This quote from the book “Who Carried My Cheese” warns people not to be dissatisfied with their jobs, knowing that things could change, that the company could be in trouble, and that they could lose their jobs.
It was the third time Glenn had been fired. He smelled cheese, but he didn’t want to talk about it because he didn’t want to worry about his wife, Tony. In fact, years after the marriage, Tony knew something was wrong. Glenn was quiet and ugly and not himself. Then the announcement came to tell Tony. Had gone through it a couple of times before, but it wasn’t less shocking. It was still very discouraging for both of us!
Losing a job causes a lot of fear. What should I do now? This was my identity. Who am I now? What about money? Will we be fine? What about us paying our bills, buying groceries, and health insurance? We are not young. How long does it take to find another job? Will our savings run out? Will we ever be able to take another vacation? These are just some of the goal setting shareware that you can use.
In fact Tony had many similar thoughts and some of her own. Can we go through this one more time? Do I have to work extra hours? Can I do that physically? Will I be able to support Glenn emotionally while she is looking for a new job? How does this affect our relationship? Will it save me from losing more jobs? Do my friends understand? Will they care? Do they give me emotional support? Or will they tell me that everything is going well if I have a positive outlook?
Many questions, but few answers. Days go by, weeks go by. Glenn looks, goes to job fairs, sends biographical leaflets. I suggest to Tony that Glenn reads “Who brought my cheese” and it will be useful for both of them. How to change it and fix it.
After two months, good leadership comes from the recruits. It’s kind of work that Glenn does, but the catch is that it’s in a town three hours away. It’s both exciting and scary at the same time. Glen has a phone interview. He feels better over time. Recruiters say it is important to be patient. Then comes the good news, they want Glenn to come in for an interview. He thinks it will go well, but he will have to wait again. Again, the recruiter says be patient. Glenn is on the edge and not sure how to help Tony. If he doesn’t get the job, it will be such a setback. If he gets the job, it means a big step. So many things to think about, so many emotions.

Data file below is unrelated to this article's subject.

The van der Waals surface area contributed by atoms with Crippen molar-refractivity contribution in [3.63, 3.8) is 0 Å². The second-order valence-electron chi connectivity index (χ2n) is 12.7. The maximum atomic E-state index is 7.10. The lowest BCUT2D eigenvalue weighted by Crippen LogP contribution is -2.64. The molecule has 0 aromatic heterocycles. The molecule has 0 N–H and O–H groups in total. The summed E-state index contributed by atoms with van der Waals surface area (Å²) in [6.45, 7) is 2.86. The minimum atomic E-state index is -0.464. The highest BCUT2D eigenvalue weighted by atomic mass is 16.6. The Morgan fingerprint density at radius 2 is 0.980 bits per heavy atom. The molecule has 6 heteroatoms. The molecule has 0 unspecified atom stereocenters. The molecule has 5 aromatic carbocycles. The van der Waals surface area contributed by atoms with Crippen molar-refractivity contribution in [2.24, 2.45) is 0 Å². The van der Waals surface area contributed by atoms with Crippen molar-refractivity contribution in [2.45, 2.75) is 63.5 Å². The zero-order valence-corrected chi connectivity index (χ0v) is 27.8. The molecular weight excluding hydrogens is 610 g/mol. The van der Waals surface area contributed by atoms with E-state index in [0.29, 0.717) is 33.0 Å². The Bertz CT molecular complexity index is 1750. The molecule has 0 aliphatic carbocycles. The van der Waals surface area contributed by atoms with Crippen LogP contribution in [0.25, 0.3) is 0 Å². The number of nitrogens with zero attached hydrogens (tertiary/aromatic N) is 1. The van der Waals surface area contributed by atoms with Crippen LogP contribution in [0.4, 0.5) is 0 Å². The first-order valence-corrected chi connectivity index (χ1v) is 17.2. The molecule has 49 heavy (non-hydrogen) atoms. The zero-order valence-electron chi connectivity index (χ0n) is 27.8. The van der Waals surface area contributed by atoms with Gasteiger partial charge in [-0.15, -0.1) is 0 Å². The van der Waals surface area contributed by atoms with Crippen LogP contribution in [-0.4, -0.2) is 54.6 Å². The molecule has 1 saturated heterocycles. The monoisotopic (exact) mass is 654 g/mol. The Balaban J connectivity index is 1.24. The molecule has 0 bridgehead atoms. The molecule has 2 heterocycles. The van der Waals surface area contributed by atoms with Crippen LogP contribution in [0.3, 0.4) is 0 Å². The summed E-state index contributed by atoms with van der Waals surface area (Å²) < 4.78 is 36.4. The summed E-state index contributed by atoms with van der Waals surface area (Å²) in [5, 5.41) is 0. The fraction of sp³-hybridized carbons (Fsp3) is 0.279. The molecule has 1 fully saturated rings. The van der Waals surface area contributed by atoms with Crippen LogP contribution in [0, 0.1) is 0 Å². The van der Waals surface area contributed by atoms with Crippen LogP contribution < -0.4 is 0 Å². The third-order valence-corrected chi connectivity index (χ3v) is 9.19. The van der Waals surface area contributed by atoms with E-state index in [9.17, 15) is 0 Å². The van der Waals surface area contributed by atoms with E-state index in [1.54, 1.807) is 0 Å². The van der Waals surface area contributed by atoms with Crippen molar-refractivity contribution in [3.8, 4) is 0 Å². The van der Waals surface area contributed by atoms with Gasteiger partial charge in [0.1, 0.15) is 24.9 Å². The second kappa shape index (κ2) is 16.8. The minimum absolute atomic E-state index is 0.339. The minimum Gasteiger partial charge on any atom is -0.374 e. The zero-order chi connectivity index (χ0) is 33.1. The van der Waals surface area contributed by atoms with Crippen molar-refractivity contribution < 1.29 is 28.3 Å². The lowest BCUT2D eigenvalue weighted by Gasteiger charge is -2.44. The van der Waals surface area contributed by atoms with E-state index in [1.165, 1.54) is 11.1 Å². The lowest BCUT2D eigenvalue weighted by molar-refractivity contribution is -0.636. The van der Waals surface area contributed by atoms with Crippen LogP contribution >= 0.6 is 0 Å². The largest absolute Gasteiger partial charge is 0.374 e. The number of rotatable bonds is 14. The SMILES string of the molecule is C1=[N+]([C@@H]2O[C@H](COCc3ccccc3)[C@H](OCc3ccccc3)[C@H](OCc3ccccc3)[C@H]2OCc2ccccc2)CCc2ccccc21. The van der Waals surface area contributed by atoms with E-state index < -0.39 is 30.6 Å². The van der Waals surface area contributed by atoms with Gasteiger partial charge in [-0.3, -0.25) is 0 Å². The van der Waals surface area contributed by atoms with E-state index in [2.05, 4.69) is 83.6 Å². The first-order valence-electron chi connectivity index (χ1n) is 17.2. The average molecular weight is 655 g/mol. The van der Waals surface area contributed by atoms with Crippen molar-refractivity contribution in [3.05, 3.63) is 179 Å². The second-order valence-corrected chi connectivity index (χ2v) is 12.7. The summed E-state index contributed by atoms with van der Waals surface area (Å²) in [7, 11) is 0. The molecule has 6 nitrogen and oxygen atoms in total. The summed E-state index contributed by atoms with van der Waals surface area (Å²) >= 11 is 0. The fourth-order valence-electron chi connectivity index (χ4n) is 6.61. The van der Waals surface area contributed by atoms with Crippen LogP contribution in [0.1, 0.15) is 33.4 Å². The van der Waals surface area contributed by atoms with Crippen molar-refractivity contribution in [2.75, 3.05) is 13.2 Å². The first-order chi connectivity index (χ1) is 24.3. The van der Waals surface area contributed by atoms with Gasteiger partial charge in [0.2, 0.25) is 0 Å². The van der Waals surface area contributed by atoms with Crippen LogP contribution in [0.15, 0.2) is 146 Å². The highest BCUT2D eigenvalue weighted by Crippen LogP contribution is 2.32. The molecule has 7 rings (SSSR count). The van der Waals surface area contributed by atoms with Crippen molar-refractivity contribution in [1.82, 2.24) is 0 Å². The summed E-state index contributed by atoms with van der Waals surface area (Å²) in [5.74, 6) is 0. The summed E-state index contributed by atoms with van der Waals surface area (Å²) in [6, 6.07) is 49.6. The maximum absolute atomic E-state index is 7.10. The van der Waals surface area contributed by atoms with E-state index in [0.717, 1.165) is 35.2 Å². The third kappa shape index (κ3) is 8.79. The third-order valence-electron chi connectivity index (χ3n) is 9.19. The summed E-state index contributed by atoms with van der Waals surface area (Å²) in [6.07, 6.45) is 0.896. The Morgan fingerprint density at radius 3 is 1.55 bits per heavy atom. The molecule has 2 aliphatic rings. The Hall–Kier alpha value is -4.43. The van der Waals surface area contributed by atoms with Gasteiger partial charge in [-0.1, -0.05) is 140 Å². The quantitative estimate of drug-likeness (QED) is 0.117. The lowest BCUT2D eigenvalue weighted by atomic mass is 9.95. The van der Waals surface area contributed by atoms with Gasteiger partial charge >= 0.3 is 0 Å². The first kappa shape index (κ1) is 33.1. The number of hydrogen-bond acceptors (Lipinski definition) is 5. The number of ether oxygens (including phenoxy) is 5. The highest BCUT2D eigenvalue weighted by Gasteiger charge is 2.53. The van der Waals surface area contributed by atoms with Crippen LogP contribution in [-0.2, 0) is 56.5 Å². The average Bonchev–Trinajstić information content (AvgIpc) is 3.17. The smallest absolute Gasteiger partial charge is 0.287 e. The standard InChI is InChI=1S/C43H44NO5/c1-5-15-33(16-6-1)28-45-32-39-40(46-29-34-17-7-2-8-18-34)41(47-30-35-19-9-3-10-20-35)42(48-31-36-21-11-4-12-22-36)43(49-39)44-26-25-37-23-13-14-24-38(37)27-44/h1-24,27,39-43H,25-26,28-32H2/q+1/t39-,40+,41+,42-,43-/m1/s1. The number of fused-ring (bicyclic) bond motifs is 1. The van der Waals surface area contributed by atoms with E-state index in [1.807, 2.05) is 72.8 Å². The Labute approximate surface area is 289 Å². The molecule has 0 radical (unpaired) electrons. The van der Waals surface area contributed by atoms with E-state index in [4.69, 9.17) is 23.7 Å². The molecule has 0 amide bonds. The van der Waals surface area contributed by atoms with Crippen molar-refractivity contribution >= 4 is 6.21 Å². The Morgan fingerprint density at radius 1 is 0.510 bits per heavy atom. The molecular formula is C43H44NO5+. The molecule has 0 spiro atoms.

Finally hear them again! Glen gets to work. Hooray! They are ready for the challenges they face. They will “move their cheese”.
It’s been three months since Glenn started his new job. He received a good review. Tony has moved to the southwest coast of Floridanov and has been a great leader for a career in her chosen profession. They made a proposal for a house. They have settled in their new city and in their new conditions. The future is bright!
When Linda first sent me her story, I realized that she had listened to what I said and did not say during that difficult time, and seemed to be a faithful friend and mind reader. Part of the time I felt I had to be brave about this financial crisis during our weekly phone conversations about how Linda tragically lost her husband a year ago and how this compares to what she is experiencing. I realized that the tide is changing not only for the water bodies, but also for the lasting friendship. To me it feels like a gentle rhythm of our weeks of highs and lows alternating between listening and talking.